Measure up from floor to desired length, wearing the heel height that will be worn with the outfit to ensure both front and back are even.
Place pins horizontally around the hem length required, then hold up the hem allowance with pins placed vertically. If necessary, cut the hem allowance evenly all the way round.
Hem weights are used on tailored skirts, dresses and jackets to provide a nicely weighted hem that will hang straight. These can be a fine chain laid along the hem fold, or small button shaped discs sewn into the front edges and back seams.
How much to leave for a hem allowance depends on the garment style and fabric being used. As a general rule, allow a narrower hem allowances of 3-5cm on lightweight trousers, circular and A-line skirts and dresses. Straight dresses, skirts, jackets and coats benefit from a deeper hem allowance of 5-7cm.
Top stitched hem – this is the easiest and quickest hem finish. Fold the hem allowance up at the hem depth and then fold it in again so the raw edge meets the first fold and is encased. Pin and stitch close to inner fold. Use matching thread so the stitching is almost invisible, or contrast thread and decorative stitch to make a feature of the stitching. If working with heavyweight fabrics, or very full skirts, neaten the raw edge of the hem allowance then turn up just once.
Linings are usually stitched with a top stitched hem and should finish just above the main garment hem.
Bright Idea: Use a twin needle to create a top stitched hem that looks like the cover-stitch found on ready-to-wear garments. Alter the top tension to 7 and use two spools of thread for the needles. The bobbin thread will then zigzag between the two to create a zigzag stitch underneath, with two perfectly parallel rows on the top.
Handling curved hems – A curved hemline needs an extra step to ease in the fullness before turning up to prevent excess bulk, bumps and ridges in the hem area. This effects full skirted dresses or bias cut dresses and skirts. To achieve this, use a long stitch length to ease stitch about 6 mm from raw hem edge and then gently gather the hem allowance by pulling up the bobbin thread. Spread gathers evenly and turn up hem. The gathers will be in the hem allowance only.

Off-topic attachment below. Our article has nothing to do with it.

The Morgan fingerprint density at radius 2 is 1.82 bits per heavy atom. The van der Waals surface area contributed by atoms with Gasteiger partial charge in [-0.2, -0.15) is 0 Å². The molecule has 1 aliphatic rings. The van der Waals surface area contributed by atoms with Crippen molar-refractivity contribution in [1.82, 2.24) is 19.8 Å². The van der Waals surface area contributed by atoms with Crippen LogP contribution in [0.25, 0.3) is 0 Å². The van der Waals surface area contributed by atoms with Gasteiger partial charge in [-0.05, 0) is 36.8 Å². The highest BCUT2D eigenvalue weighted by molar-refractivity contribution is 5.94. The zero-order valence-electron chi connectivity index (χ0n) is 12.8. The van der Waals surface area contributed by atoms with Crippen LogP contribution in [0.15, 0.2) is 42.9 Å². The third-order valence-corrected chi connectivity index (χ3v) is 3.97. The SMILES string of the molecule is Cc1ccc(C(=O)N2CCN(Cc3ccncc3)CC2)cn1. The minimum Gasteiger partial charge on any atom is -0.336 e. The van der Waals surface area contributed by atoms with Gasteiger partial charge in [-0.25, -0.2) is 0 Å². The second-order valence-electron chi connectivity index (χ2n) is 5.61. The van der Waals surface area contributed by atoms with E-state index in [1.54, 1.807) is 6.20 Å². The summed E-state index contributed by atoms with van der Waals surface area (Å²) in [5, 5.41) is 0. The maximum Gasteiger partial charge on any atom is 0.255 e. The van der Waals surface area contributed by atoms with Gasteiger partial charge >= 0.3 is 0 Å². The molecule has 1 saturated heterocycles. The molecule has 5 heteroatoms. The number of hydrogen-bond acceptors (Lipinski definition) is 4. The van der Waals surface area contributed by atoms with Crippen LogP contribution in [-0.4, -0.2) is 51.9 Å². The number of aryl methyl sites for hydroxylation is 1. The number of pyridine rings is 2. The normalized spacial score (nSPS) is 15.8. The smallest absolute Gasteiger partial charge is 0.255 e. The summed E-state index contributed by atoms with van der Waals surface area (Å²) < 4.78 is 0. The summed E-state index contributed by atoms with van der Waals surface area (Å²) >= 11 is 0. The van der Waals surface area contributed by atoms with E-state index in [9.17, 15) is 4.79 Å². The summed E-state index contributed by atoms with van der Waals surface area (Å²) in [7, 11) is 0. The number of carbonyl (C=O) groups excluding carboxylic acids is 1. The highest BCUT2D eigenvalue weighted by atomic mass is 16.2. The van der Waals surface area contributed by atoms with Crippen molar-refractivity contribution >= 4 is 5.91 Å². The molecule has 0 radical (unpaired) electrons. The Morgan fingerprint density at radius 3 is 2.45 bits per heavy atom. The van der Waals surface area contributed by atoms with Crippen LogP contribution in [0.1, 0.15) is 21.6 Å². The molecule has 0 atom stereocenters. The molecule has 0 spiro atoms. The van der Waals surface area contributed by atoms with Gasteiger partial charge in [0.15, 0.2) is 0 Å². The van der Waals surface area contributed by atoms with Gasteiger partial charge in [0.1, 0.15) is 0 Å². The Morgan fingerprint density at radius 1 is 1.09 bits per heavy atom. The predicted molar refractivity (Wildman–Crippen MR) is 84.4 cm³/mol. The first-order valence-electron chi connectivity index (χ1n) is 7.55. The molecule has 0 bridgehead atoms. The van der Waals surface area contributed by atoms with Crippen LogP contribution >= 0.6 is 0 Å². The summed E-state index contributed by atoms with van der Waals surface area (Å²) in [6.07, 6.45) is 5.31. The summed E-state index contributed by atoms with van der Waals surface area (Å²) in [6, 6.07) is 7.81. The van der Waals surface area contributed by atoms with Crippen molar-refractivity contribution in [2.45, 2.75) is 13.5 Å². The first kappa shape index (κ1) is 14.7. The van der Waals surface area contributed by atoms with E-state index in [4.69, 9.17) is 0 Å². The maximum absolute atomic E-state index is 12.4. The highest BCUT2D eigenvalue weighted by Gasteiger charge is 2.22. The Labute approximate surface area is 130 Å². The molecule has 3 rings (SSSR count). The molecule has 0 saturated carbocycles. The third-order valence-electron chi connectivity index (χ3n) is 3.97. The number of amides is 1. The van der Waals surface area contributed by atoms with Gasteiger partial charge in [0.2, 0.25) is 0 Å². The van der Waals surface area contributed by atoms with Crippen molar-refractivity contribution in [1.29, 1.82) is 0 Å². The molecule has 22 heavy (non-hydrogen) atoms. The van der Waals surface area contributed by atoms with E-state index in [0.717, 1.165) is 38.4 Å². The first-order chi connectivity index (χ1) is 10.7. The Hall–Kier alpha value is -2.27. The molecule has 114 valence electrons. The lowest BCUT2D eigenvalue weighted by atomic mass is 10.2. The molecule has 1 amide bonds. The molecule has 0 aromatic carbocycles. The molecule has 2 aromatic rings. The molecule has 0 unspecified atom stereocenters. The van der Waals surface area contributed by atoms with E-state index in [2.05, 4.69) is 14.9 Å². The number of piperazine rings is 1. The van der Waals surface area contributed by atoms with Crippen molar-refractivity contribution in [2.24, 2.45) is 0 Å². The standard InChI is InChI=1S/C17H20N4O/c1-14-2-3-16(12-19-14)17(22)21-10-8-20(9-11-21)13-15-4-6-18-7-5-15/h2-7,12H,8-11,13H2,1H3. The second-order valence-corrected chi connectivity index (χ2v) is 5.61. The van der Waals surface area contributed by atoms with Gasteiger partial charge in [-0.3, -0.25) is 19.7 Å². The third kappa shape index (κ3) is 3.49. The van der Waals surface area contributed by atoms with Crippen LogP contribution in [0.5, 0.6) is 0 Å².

Blind hem – this is a good choice of hem for medium to heavyweight fabrics, smart clothes, jackets, dresses, trousers etc. Use a blind hem foot, which has a guide against which the folded fabric sits and select a blind hem stitch (a row of straight stitches and occasionally zigzag stitch to the left). First neaten raw edge and then turn up hem allowance. Holding it in place, fold it back on its self so that about 6-13mm of hem allowance protrudes to the right. Place under the foot so the folded fabric butts against the left edge of the protruding guide on the foot. As you stitch, he straight stitches are formed in the single layer of hem allowance and then the zigzag swings to the left to catch the folded hem allowance and garment. Once finished, flatten out the hem and press with a press cloth to embed the stitches. All that will be visible from the right side is a tiny ladder stitch.
Tailored hems – adding a strip of interfacing to the wrong side of the garment within the hem allowance will help the drape of tailored garments, producing a lovely crisp finish. Simply cut a length of fusible interfacing the width of the hem allowance and press in place. Neaten raw edge of hem (with overcast stitch or bias binding) and turn up then blind hem or hand stitch hem allowance to the interfacing only. This ensures that there no stitches visible on the right side. Adding dress weights will also aid the drape.
Bound hem – this is another technique that works well with tailored garments or heavyweight fabrics where a single turn of hem allowance is preferred. Open out and stitch bias binding to the right side of the raw hem edge. Press then fold up hem allowance and either blind stitch or hand stitch binding to the inside of the garment.
Rolled hem – this type of hem is particularly suited to lightweight and transparent fabrics where the hem allowance would be visible. Using a rolled hem foot is ideal as the front of the presser foot has a curl through which the fabric edge is fed and rolled as it is stitched close to the edge. The hem allowance is minimal, a scant 6mm. A rolled hem can be stitched without a specialist foot. Press up 3 mm hem allowance and stitch close to fold then trim any excess hem allowance away. Fold up again so stitching is just inside hem allowance, press and pin. Stitch again close to the inner fold.